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 Slow-roasted steak Forget everything you think you know about searing beef with a blast of fire: This low-and-slow alternative yields remarkable results.
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Slow-roasted steak

Perhaps it's just the hunter-gatherer instinct buried somewhere very deeply in my male psyche, but whenever I cook meat, I feel a compelling need to submit it to the primal fire. Sear a steak with a blast of heat from a red-hot iron skillet or charcoal grill, or slam it into an 800F oven (well, OK, 450 anyway). Listen to it sizzle, hear me roar, see me ripping great bloody chunks from the dripping carcass ... but I digress.

In fact, here's a gentle, mellow way: Forget everything I just said about searing beef with a blast of fire: I'm newly smitten with an offbeat low-and-slow alternative that yields remarkable results.

I encountered the procedure in Chef Michael Schlow's "It's About Time, Great Recipes for Everyday Life," a cookbook that, perceiving my recent fascination with Mario Batali's cookbooks, advised me that I would probably like, too. I fooled them by checking the recommended item out of the public library rather than buying it, but they were right: It's a pretty good book, featuring a series of menus based on Schlow's rather diffuse theory about cooking and time, some of them designed to prepare when you're in a hurry, others intended for those days when you want to relax and spend hours in the kitchen.

Schlow's "slow-roasted steak" doesn't take hours, but the gentle process requires a lot longer than slapping a steak into a searing skillet just long enough to tan its hide. "Most chefs and cookbooks instruct that meat should be seared at very slow temperatures, then cooked at high heat and allowed to rest before serving," writes Schlow, who is chef of Boston's highly regarded Radius restaurant and several others. "I could not disagree more. I think true success comes from cooking meats slowly, at very low temperatures."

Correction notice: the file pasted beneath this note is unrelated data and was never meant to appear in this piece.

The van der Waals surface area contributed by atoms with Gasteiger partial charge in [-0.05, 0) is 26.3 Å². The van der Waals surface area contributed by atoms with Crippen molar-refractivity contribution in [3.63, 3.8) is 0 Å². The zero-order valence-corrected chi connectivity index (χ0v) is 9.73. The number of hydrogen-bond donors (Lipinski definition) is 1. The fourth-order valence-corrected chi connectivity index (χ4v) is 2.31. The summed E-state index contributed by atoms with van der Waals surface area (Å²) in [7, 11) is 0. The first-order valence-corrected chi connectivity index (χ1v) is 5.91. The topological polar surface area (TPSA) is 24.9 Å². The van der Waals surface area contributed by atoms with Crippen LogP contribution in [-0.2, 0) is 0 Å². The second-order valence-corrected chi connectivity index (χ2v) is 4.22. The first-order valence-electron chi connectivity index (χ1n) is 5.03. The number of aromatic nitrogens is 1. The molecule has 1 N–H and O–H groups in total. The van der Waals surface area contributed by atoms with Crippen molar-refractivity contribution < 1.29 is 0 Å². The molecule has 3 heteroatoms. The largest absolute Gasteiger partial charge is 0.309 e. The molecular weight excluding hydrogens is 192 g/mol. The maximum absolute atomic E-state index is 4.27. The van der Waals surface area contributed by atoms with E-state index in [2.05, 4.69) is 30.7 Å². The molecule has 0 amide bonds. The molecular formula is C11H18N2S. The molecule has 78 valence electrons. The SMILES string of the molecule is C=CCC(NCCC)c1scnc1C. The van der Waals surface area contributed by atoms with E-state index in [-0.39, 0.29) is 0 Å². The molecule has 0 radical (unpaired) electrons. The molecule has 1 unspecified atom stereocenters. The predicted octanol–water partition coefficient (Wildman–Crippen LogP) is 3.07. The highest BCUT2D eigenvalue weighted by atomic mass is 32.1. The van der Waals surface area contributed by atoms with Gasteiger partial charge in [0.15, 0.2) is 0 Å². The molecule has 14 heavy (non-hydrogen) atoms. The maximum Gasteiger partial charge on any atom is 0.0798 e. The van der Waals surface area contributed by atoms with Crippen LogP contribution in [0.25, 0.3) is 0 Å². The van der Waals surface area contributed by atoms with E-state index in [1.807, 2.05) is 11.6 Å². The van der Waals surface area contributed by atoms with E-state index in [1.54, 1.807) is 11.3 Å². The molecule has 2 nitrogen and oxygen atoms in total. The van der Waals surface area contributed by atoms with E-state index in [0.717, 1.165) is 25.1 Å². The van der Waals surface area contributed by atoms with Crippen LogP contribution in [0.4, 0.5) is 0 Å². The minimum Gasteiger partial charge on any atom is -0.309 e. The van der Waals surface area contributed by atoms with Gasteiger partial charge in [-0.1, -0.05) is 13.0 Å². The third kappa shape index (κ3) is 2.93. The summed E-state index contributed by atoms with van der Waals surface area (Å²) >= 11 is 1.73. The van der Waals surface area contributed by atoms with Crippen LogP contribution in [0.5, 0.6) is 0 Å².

I had my doubts, but it happens that I had picked up a beautiful natural rib eye the same day I got the book from the library, a coincidence too fateful to ignore. So I gave it a try, and to my pleased surprise, it was one of the best steaks I ever ate. Although the slow process doesn't build that deliciously crunchy and caramelized seared exterior, the fresh herbs and rich butter (just a dab of it, really) more than made up for that. And the interior was incredible, tender as cream cheese and a beautiful hot pink all the way through.

I somewhat modified the recipe ... I just can't help doing that. But the procedure is faithful to Schlow's technique. More or less.

INGREDIENTS: (Serves two)

1 rib eye steak, 12 to 16 ounces (350-500g)
Sprig fresh thyme
Sprig fresh rosemary
Black pepper
1 tablespoon (15ml) olive oil
1 tablespoon (15g) butter


1. Preheat the oven to a slow 300F (150C).

2. Chop the thyme and rosemary - you should end up with about 1 tablespoon of chopped herbs. Salt and pepper the steak.

3. Put the olive oil in an iron skillet and put it over medium heat for just a minute or so ... counter-intuitively, you do not want to sear the meat. In fact, writes Schlow, "it shouldn't even sizzle." Put in the seasoned steak, and cook it gently for just one minute on each side. Sprinkle on about half the herbs, melt the butter in the pan, and turn the steak once or twice, adding the rest of the herbs, until it's nicely coated on both sides with butter and herbs.

4. Put the steak on a wire rack in a shallow roasting pan. If there's any butter and herbs remaining in the skillet, pour them on top of the steak. Roast at 300F for 20 to 25 minutes, or until the temperature at the center of the steak reads 120F (50C); it should feel very soft to a finger touch. Remove it from the oven and allow to stand for 5 to 10 minutes before serving; the temperature will rise with carry-over heating to a perfect rare.

WINE MATCH: Bring out your best red wine for this beauty. It was a delight with a spectacularly good California item, Delectus 2001 Napa Valley Stanton Vineyard Oakville Cabernet Sauvignon from California Wine Club's Connoisseurs' Series.

If your public library doesn't have Chef Michael Schlow's "It's About Time, Great Recipes for Everyday Life," you can buy it from in hardcover for $22.05, a 37 percent discount. Purchases made using this exact link,
will return a small commission to us at

If you have questions, comments or ideas to share about this recipe or food and cookery in general, you're welcome to drop by either of our interactive forums, where I've posted this article as a new topic, "Babbo."

If you have basic how-to questions, you might enjoy the teaching environment of the Food & Drink section in our online WineLovers Community,

If you're a serious "foodie" or interested in peer support as you move into more advanced culinary realms, check out the same topic in our FoodLovers Discussion Group, where you'll find today's article at

Finally, if you prefer to comment privately, feel free to send me E-mail at

Want a copy that's easy to use in the kitchen? You'll find a simple, plain-text version of this recipe, suitable for printing, online at

Last Week's FoodLetter and Archives

Last week's Wine Advisor FoodLetter: Defending Mario (April 6, 2006)

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Thursday, April 13, 2006
Copyright 2006 by Robin Garr. All rights reserved.

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